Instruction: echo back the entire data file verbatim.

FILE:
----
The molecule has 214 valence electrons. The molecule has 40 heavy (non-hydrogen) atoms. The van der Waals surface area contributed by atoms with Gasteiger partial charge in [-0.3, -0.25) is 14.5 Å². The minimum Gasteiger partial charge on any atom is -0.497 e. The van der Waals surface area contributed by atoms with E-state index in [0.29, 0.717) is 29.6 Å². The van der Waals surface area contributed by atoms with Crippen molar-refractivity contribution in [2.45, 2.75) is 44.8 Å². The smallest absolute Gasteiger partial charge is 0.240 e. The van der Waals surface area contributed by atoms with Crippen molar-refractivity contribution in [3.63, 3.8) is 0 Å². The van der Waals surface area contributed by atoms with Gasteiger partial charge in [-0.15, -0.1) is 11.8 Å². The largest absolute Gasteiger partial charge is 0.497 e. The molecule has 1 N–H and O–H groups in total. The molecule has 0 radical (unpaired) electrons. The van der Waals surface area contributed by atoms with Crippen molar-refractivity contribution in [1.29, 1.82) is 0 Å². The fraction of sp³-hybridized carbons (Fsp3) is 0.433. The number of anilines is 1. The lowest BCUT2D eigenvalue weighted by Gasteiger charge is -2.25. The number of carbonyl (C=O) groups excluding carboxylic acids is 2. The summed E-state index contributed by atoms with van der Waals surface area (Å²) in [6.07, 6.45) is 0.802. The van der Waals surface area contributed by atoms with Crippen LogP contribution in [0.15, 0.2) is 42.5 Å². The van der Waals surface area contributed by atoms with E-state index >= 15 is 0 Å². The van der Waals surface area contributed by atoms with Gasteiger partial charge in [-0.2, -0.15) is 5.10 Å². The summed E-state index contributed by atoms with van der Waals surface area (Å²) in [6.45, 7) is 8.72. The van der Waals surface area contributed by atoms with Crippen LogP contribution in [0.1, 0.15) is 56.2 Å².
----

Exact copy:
The molecule has 214 valence electrons. The molecule has 40 heavy (non-hydrogen) atoms. The van der Waals surface area contributed by atoms with Gasteiger partial charge in [-0.3, -0.25) is 14.5 Å². The minimum Gasteiger partial charge on any atom is -0.497 e. The van der Waals surface area contributed by atoms with E-state index in [0.29, 0.717) is 29.6 Å². The van der Waals surface area contributed by atoms with Crippen molar-refractivity contribution in [2.45, 2.75) is 44.8 Å². The smallest absolute Gasteiger partial charge is 0.240 e. The van der Waals surface area contributed by atoms with Crippen molar-refractivity contribution in [3.63, 3.8) is 0 Å². The van der Waals surface area contributed by atoms with Gasteiger partial charge in [-0.15, -0.1) is 11.8 Å². The largest absolute Gasteiger partial charge is 0.497 e. The molecule has 1 N–H and O–H groups in total. The molecule has 0 radical (unpaired) electrons. The van der Waals surface area contributed by atoms with Crippen molar-refractivity contribution in [1.29, 1.82) is 0 Å². The fraction of sp³-hybridized carbons (Fsp3) is 0.433. The number of anilines is 1. The lowest BCUT2D eigenvalue weighted by Gasteiger charge is -2.25. The number of carbonyl (C=O) groups excluding carboxylic acids is 2. The summed E-state index contributed by atoms with van der Waals surface area (Å²) in [6.07, 6.45) is 0.802. The van der Waals surface area contributed by atoms with Crippen LogP contribution in [0.15, 0.2) is 42.5 Å². The van der Waals surface area contributed by atoms with E-state index >= 15 is 0 Å². The van der Waals surface area contributed by atoms with Gasteiger partial charge in [-0.2, -0.15) is 5.10 Å². The summed E-state index contributed by atoms with van der Waals surface area (Å²) in [6.45, 7) is 8.72. The van der Waals surface area contributed by atoms with Crippen LogP contribution in [0.1, 0.15) is 56.2 Å².